Odd how neither Bowles nor the reporter for the liberal paper never explore that angle. Must be an oversight.

Blackadder February 3, 2010 at 6:11 pm

Here is the relevant quote from Filthy Lucre:

There are empirical studies that examine how people handle large lump-sum cash transfers – such as lottery winnings or bequests – and the results are pretty devastating. A 2001 study in the United States suggested that about 70% of people who receive large lump-sum payments spent it all in the first two years.

To take a practical example, large “coming of age” payments are common in North America on Native reserves with significant oil and gas revenues. Consider, for example, the case of the Samson Cree reserve in Hobbema, Alberta, which sits on top of a massive oil field. During the 1980s, the federal government of Canada collected over $783 million dollars in royalties for the Samson Cree. At the time, families were collecting nearly $3,000 in royalties each month and teenagers were given $100,000 on their eighteenth birthday. And at the same time, Hobbema became the suicide capital of the country. In this community of 6,000, there were over 300 suicides a year, and a violent death was occurring once a week.

These types of social problems tend to have very complicated causes, especially in Native communities. However, many tribal elders identified the “coming of age” royalty checks as a major contributing factor. According to one, “A lot of these kids, they will not listen. They will rebel, simply because of the fact that they have this money coming. It’s more of a detriment than anything. Kids will drop out of school. They see it as a career – turning 18. I’ve seen kids get $150,000, spend it in two months, then commit suicide.” Even after drilling was complete and royalty checks began to dwindle (down to between $30,000 and $40,000) Mel Buffalo, a member of the Samson Cree Nation said, “I’ve seen people spend that in three or four days or booze, casinos and cars.”

Corey Pein February 3, 2010 at 6:33 pm

Without wading too far into the weeds, here, I’d say Simon summarizes the piece well it, inre: the need for experimentation.

As for Blackadder: I don’t think anybody’s saying that some poor people wouldn’t waste their windfall. The question is whether society would be better off with lots of people wasting relatively small sums, rather than a few insanely wealthy people wasting fortunes. To wit:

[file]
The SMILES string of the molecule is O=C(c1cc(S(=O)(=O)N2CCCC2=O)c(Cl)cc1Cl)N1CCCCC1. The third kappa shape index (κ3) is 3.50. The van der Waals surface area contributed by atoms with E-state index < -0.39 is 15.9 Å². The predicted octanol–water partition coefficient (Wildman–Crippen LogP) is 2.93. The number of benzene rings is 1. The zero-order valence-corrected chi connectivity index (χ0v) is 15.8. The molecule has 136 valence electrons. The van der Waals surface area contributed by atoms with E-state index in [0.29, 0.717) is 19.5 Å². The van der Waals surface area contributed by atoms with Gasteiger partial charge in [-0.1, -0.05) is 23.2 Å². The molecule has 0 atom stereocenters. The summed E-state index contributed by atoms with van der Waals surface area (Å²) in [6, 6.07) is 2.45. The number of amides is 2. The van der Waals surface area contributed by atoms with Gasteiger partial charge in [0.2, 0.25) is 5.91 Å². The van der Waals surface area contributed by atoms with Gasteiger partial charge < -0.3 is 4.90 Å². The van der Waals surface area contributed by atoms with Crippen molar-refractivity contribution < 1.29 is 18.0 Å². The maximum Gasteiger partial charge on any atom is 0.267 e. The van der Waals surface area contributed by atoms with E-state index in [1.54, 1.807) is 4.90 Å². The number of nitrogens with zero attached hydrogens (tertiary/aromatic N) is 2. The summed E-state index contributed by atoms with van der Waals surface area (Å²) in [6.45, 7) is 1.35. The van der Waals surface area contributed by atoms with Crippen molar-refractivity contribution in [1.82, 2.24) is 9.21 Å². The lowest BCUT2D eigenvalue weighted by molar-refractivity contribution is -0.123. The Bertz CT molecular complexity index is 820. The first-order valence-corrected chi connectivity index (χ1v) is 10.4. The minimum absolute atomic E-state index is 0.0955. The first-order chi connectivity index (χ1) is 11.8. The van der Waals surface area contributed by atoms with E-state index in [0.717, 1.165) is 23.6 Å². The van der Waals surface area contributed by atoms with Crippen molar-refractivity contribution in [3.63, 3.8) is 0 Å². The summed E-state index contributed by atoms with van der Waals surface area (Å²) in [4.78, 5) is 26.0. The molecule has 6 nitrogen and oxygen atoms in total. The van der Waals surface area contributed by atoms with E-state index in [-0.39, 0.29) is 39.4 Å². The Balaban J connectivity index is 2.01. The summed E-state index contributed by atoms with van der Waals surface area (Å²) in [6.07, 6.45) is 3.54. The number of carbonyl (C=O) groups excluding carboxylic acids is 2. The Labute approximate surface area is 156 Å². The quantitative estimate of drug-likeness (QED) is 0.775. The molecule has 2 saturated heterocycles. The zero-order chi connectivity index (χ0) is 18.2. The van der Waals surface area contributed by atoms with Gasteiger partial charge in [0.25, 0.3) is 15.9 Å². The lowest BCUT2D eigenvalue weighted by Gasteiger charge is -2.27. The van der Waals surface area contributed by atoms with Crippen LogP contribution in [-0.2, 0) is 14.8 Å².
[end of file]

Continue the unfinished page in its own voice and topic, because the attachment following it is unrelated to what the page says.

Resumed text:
http://www.robbreport.com/

The income grant proposals are interesting because they seem like a practical way to dramatically expand equality of opportunity.

Blackadder February 3, 2010 at 7:26 pm

Corey,

I think you are confusing the tax and transfers sides of the system. The guaranteed income plan involves substituting lump sum payments for current welfare payments, leaving the tax side of the equation undisturbed. So anyone who can currently afford to buy the stuff at the Robb Report would still be able to with the result that, to use your terminology, we’d have lots of people wasting relatively small sums *and* a few insanely wealthy people wasting fortunes.

The desire to increase equality of opportunity is laudable. All the ‘real world’ evidence, however, suggests that Bowles’ idea would be worse than useless in this regard. To the extent that the straight transfer idea appeals to you, Friedman’s negative income tax has a lot more promise.

Ricardo February 3, 2010 at 10:34 pm

Not to be Steve Sailer, but lets think about those last numbers. Gini of 38.8 in 1968 vs. a Gini of 46.4 now. What on earth could have happened in those years to increase income inequality here? Hmmm.

According to Piketty and Saez’s analysis of IRS tax return data, the share of income of the top 5%, the top 1%, the top 0.1% and even the top 0.01% have increased tremendously over the past 30 years. If you know the formula for Gini coefficient, you know this has a profound effect on the Gini coefficient. Borjas has the largest estimate of a negative impact of immigration on unskilled labor and that estimate is about a 5-10% decrease. Again, for a small proportion of the population that already has a small share of overall income, this won’t affect Gini nearly as much.

So, yeah, maybe it’s all those Indian and Taiwanese entrepreneurs in Silicon Valley.

Douglas Knight February 4, 2010 at 1:45 pm

Ricardo,

Ordinary Gini coefficients are computed using coarse bucketing, and thus underestimate the true Gini coefficient. Piketty and Saez say that the true Gini coefficient has gone up more than the ordinary Gini coefficient; they say nothing about why the ordinary Gini coefficient has gone up.

Julien Couvreur February 8, 2010 at 5:20 am

bongo, regarding the social mobility argument, how do people jump from the lowest bucket to the top bucket randomly?
If anything, an egalitarian society from a mobility point of view should be modeled as brownian movement. Then you would expect the transition rate from one extreme to the other to be relatively small (much smaller than 10%).